Homer Alaska - Letters

Story last updated at 4:00 PM on Wednesday, August 8, 2012

Vote yes on Ballot Measure 2

Recall the Alaska Department of Tourism ad some years ago: Alaska is twice the size of Texas and at low tide 2 1/2 times as big? Well, Texas has a coastal management program as do all of the other coastal states except Alaska. A coastal management program is the only way local communities and the state can force federal agencies to consider local concerns.

What does this mean to the Alaskan voter who has to choose either yes or no for Ballot Measure 2?

It means you ought to think for yourself and think why you live in this state. Is it because of the special qualities that the Great Land affords us? If so, it means we have an obligation to protect our state from those who would do her harm. It means that intentional or not, harm can come to Alaskas lands and waters if large corporations put profit above all other concerns. Remember the Veco scandal and the legislators that were tried and found guilty?

We would not be voting on Ballot Measure 2 if former Gov. Frank Murkowski had not caused the demise of Alaskas Coastal Management Program that Gov. Hammond had signed into law in 1977.

Former Alaska Senator Arliss Sturgulewski said it well in her Anchorage Daily News Compass piece July 31, 2012. The coastal management program we had helped coordinate decision-making among various government agencies, helped identify problems and solutions, and resolved disputes before they turned into lawsuits. It made the permitting of our coastal development smarter and more efficient. Isnt smarter and more efficient a better form of government?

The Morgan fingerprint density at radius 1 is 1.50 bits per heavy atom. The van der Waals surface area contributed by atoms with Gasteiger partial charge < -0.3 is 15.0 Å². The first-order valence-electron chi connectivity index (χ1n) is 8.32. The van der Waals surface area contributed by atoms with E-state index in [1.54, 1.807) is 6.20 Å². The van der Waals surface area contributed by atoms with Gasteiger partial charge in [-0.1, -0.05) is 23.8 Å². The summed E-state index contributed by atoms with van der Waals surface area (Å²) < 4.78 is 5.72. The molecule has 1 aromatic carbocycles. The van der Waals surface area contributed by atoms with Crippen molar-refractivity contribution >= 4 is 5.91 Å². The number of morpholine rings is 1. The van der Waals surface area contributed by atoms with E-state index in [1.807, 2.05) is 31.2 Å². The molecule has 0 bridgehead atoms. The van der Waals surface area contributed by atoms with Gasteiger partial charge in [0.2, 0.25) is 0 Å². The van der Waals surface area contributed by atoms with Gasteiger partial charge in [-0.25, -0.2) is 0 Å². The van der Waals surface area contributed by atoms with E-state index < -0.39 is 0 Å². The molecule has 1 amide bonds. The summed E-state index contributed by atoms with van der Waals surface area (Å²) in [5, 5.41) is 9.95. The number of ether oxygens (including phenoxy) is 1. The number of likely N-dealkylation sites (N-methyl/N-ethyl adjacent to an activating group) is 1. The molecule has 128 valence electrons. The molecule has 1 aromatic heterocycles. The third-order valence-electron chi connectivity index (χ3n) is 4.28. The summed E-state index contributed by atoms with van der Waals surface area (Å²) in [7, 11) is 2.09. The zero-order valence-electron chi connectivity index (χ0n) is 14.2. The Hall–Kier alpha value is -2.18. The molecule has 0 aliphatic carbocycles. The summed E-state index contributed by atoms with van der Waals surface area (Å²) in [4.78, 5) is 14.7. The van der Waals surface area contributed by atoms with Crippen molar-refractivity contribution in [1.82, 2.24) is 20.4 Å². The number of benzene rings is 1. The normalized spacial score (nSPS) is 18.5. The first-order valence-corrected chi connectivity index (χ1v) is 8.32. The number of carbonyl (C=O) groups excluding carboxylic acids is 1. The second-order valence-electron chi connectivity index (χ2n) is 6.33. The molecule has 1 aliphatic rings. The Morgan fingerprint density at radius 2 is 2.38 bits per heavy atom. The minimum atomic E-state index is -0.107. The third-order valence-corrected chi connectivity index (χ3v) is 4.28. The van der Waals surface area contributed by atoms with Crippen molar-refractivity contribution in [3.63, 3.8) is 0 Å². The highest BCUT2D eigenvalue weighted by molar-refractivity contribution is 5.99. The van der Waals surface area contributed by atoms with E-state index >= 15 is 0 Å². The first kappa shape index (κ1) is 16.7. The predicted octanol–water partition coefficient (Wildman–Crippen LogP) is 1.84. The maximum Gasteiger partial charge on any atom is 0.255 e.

The Compass piece asked readers to see who is contributing to the Ballot Measure 2 campaigns. As of Aug. 2, this is what I found (source KTOO reporter Casey Kelly):

n The Vote No on 2 group raised $719,000 in the two months since it was formed: Shell Oil $150,000; Alaska Miners Association $120,000; Hecla Greens Creek Mine $75,000; Council of Alaska Producers $25,000.

n The Vote Yes on 2 group raised $64,000 since its inception. The largest donor is the North Slope Borough $40,000; other donors include the Bristol Bay Borough, Bristol Bay Native Corporation, and Bob Gillam from Anchorage.

The Kenai River Center in Soldotna is one example of the one stop permit review for coastal projects by a single state agency that used to be the case under the previous coastal management program. This allowed a person or a company access to all the regulatory agencies at the table at the same time, walking through issues that might arise and prevent going back through all agencies if there was a modification specific to just one agency.

Protect Alaskas future by preventing special interests from controlling big government. Vote yes on Ballot Measure 2.

Mike McCarthy